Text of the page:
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Delphic Oracle (Pythia)

The Greek oracle at the Temple of Apollo in Delphi (along the slopes of Mount Parnassus) was actually a priestess. She was one of the most authoritative and prestigious seers throughout ancient Greece, and the fact she was a woman said even more for her power as Greece was very male-centered in its power structure. The tradition began during the 8th century BCE when the Pythia was first gifted with prophecies inspired by Apollo and the last prophecy recorded from the oracle was not until 393 CE when Theodosius I, as emperor, ordered the closure of the pagan temples.

With this extensive span of time, it is easy to guess that new young priestesses were circulated in the position of the oracle which is why she is generally referred to as “The Pythia” (from the original name of Delphi which was Pytho) or merely “The Oracle” instead of an actual name. Upon being chosen though, the young woman would cease all other responsibilities and cut off any familial connections (even marriage) to devote herself as being the Oracle.

Historical sources from such monumental authors as Herodotus, Sophocles, Aristotle, Plato, and Ovid liked to write about the oracle as speaking clearly and intelligibly in her own voice. However, modern scholars investigating the actual temple ruins found a geologic chasm that emits gases which were probably the true way the Oracle connected with the divine. Guesses of the type of gas the Oracle would inhale varies from scholar to scholar.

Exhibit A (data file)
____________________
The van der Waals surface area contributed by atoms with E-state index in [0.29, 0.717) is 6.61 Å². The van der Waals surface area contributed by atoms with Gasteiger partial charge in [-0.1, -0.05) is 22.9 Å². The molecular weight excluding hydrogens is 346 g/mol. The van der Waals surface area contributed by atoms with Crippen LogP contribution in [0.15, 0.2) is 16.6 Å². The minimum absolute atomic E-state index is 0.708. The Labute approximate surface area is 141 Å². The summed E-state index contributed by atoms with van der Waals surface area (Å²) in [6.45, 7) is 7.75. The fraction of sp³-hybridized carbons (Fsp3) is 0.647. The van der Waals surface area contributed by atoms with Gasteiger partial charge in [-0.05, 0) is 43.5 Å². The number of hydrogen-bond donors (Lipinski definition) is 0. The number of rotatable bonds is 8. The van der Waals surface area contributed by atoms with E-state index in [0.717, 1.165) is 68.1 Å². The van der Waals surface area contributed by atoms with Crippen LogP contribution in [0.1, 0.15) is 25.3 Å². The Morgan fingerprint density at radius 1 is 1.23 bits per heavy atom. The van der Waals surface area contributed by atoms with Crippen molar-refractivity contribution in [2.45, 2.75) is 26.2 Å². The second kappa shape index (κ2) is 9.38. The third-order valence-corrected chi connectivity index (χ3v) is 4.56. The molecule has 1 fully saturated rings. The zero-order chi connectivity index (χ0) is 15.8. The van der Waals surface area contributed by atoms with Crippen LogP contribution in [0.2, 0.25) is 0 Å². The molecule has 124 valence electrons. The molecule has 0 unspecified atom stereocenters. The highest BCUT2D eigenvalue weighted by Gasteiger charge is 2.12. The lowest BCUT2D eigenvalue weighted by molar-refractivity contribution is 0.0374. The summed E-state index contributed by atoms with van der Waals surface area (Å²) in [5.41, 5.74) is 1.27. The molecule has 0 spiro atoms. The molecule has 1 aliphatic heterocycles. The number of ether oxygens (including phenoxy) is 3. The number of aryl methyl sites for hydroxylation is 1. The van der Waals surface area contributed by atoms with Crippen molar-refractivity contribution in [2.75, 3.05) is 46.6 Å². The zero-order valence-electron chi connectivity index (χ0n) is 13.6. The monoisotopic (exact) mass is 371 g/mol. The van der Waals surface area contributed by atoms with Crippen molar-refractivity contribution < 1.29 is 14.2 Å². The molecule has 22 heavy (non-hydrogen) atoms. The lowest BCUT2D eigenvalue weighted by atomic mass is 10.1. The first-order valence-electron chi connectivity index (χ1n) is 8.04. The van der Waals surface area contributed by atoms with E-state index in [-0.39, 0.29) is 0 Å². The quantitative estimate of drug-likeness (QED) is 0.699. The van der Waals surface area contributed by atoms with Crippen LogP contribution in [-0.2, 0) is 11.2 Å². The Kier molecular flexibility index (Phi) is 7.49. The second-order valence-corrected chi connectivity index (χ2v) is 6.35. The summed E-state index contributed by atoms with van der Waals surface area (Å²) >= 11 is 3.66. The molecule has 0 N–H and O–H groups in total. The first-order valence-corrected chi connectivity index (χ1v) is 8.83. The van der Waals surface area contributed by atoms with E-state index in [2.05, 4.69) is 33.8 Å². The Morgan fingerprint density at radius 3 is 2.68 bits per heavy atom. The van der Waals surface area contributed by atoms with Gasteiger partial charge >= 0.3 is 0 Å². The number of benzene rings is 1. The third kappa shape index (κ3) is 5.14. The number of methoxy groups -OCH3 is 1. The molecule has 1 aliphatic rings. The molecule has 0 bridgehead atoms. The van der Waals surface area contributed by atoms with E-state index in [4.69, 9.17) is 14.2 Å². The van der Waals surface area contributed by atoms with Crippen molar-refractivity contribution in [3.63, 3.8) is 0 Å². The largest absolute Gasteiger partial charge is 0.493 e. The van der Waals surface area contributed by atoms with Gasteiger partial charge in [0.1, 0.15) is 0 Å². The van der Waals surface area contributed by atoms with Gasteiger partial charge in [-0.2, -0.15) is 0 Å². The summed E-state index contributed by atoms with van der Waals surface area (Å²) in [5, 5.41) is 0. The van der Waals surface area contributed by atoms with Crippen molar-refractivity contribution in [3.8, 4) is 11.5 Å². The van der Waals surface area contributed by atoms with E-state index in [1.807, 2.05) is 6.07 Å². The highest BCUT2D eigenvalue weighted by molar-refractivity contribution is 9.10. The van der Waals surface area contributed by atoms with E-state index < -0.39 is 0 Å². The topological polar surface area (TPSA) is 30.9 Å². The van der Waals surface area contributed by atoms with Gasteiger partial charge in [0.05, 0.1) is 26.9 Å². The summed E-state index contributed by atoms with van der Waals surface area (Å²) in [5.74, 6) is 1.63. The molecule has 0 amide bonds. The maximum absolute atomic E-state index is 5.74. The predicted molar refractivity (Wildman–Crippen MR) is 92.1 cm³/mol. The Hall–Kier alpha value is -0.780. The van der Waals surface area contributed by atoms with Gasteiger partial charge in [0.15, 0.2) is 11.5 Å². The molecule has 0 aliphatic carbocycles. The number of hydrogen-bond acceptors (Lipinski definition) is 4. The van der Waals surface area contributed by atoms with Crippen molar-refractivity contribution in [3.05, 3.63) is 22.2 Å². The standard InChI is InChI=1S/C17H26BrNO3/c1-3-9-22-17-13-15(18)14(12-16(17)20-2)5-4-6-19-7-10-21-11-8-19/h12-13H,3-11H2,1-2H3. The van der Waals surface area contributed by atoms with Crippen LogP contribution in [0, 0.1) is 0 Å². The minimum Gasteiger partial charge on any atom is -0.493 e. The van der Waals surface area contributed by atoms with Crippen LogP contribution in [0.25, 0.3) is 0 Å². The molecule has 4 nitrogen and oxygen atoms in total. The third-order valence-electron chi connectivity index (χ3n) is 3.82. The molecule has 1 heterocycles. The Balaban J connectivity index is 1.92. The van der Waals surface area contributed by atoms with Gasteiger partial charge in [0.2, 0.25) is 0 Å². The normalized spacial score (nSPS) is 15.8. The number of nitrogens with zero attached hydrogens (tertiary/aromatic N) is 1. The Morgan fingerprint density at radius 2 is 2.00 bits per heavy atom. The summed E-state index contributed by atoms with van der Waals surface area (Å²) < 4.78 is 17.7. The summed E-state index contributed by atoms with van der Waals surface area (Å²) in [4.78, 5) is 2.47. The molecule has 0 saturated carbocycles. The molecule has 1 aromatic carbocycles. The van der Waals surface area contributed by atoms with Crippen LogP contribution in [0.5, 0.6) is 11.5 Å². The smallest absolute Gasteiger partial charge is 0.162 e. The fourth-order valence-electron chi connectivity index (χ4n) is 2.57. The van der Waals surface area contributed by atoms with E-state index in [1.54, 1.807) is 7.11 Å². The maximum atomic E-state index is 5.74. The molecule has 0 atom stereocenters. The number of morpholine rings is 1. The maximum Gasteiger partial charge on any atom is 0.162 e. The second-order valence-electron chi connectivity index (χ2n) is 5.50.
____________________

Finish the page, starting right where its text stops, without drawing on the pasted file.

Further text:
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Baba Vanga

Baba Vanga was actually born Vangelia Pandeva Dimitrova in the constantly wavering land of Bulgaria/Yugoslavia that is now known as the Republic of Macedonia in 1911. She was actually born premature and had the health associated with such a birth. Therefore, she was not given a name until it was certain she would survive.

The name finally given to her was Vangelia which came from the Greek Vangelis, meaning “herald of the good news.” It was a common and popular name in that area during the time of her birth. As a young girl a storm pushed her into an abandoned field, filling her eyes with sand and dust. Her very poor family could only afford a partial operation, giving her weak eyesight for most of her life before it failed completely.